Ajinomoto, also known as monosodium glutamate, is a food additive composed of glutamate, an amino acid, and sodium, used in the industry to improve the taste of foods, giving a different touch and making foods more tasty. This additive is widely used in meats, soups, fish and sauces, being an ingredient widely used in the preparation of Asian food.
The FDA describes this additive as “safe”, since recent studies have not been able to prove whether this ingredient can cause negative health effects, however it can be related to weight gain and the appearance of symptoms such as headache, sweating, fatigue and nausea, representing the Chinese Restaurant Syndrome.
Como o ajinomoto age
This additive works by stimulating saliva and is believed to enhance the taste of food by acting on some specific glutamate receptors on the tongue.
It is important to mention that although monosodium glutamate is found in large quantities in many protein foods, it only improves the salty taste, called umami, when it is free, not when it is associated with other amino acids.
Foods high in sodium glutamate
The following table indicates the foods containing sodium glutamate:
|Food||Amount (mg / 100 g)|
Possible side effects
Various side effects to monosodium glutamate are described, however studies are very limited and most have been carried out on animals, which means that the result may not be the same for people. Despite this, it is believed that its consumption could:
- Stimulating the consumption of food , since it is able to enhance the taste, which can cause the person to eat in larger quantities, however some studies have not found changes in caloric intake;
- Favor weight gain , as it stimulates food consumption and results in satiety control. The results of the studies are controversial and, therefore, there is not enough evidence to support the influence of monosodium glutamate on weight gain;
- Headache and migraine , on this situation some studies have shown that ingestion that amounts less than or equal to 3.5 g of monosodium glutamate, including the amount found in food, does not induce headache. On the other hand, studies have evaluated the intake of this additive at a dose greater than or equal to 2.5 g, showing the occurrence of headache in the people considered for the study;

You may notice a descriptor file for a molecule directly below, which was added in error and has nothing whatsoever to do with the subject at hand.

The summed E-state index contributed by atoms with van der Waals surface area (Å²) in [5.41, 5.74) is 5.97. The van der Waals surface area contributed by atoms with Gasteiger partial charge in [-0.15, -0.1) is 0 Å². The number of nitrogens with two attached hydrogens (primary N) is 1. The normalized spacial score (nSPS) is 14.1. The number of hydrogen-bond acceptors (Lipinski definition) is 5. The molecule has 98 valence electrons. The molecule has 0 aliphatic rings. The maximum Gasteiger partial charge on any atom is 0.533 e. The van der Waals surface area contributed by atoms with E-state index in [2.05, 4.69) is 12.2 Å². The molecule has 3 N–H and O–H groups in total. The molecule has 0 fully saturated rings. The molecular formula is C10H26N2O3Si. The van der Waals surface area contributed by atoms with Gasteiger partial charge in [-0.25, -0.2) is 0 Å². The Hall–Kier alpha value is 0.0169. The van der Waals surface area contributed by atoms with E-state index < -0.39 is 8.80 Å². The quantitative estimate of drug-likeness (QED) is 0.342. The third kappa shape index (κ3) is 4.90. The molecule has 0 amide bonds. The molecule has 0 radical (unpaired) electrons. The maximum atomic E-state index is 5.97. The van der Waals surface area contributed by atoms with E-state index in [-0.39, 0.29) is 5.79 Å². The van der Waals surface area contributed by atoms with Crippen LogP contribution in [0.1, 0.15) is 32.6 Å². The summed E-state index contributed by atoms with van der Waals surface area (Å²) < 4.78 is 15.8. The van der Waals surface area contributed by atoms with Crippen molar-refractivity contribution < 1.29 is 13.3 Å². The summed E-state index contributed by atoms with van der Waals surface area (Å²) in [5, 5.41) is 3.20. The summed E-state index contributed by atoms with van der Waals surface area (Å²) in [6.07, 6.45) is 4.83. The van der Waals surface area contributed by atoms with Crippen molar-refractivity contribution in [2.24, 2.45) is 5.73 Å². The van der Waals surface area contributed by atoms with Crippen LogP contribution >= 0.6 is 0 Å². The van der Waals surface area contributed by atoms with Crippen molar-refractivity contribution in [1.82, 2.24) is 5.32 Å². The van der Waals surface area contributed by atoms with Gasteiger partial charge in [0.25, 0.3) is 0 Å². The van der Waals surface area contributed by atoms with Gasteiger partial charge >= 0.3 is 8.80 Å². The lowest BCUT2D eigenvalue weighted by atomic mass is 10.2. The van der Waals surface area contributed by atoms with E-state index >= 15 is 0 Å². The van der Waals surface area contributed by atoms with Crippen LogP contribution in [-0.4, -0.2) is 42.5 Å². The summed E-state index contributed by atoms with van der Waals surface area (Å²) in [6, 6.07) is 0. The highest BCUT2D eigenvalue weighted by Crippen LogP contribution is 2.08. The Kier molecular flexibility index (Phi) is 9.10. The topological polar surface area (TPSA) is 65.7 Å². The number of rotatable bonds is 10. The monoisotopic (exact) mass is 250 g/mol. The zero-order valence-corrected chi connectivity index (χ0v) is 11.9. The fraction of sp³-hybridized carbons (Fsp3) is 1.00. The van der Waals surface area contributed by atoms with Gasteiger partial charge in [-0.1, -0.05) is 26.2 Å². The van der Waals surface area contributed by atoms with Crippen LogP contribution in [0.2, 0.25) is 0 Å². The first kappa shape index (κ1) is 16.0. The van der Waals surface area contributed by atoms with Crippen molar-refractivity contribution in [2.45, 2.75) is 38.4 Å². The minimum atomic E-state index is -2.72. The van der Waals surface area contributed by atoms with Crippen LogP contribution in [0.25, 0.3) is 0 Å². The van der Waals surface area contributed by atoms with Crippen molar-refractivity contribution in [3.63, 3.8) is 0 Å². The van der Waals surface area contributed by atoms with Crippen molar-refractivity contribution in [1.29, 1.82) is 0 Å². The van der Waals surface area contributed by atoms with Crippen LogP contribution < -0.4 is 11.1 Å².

- It could generate hives, rhinitis and asthma , however the studies are very limited, requiring more scientific studies to prove this relationship;
- Increase in blood pressure , since it is rich in sodium, with an increase in blood pressure especially in people who have hypertension;
- It could result in Chinese Restaurant Syndrome , which is a disease that can arise in people who have sensitivity to monosodium glutamate, being characterized by symptoms such as nausea, sweating, hives, fatigue and headache. However, it is still not possible to prove the relationship between this additive and the appearance of symptoms due to the lack of scientific evidence.
All studies carried out related to the effects of ajinomoto on health are limited. Most of the effects appeared in studies in which extremely high doses of monosodium glutamate were used, which is not possible to achieve through a normal and balanced diet. Thus, it is recommended that the consumption of ajinomoto happen in a moderate way.
The use of ajinomoto can have some indirect health benefits, as it can help reduce salt intake, as it maintains the flavor of food and contains 61% less sodium than common salt.
In addition, it can also be used by the elderly, because at that age the taste buds and smell are no longer the same, in addition, some people may experience a decrease in saliva, making chewing, swallowing and appetite difficult.
How to consume
To be used safely, ajinomoto must be added in small quantities to recipes at home, it is important to avoid its consumption together with the excessive use of salt, as this will make the food rich in sodium, a mineral that increases the blood pressure.
In addition, it is necessary to avoid frequent consumption of processed foods rich in this seasoning, such as diced seasoning, canned soups, cookies, processed meats, ready-made salads and frozen meals. On the labels of industrialized products, monosodium glutamate can appear with names such as sodium monoglutamate, yeast extract, hydrolyzed vegetable protein or E621.
Thus, with this care it is possible to be sure that the limit amount of monosodium glutamate for health will not be exceeded.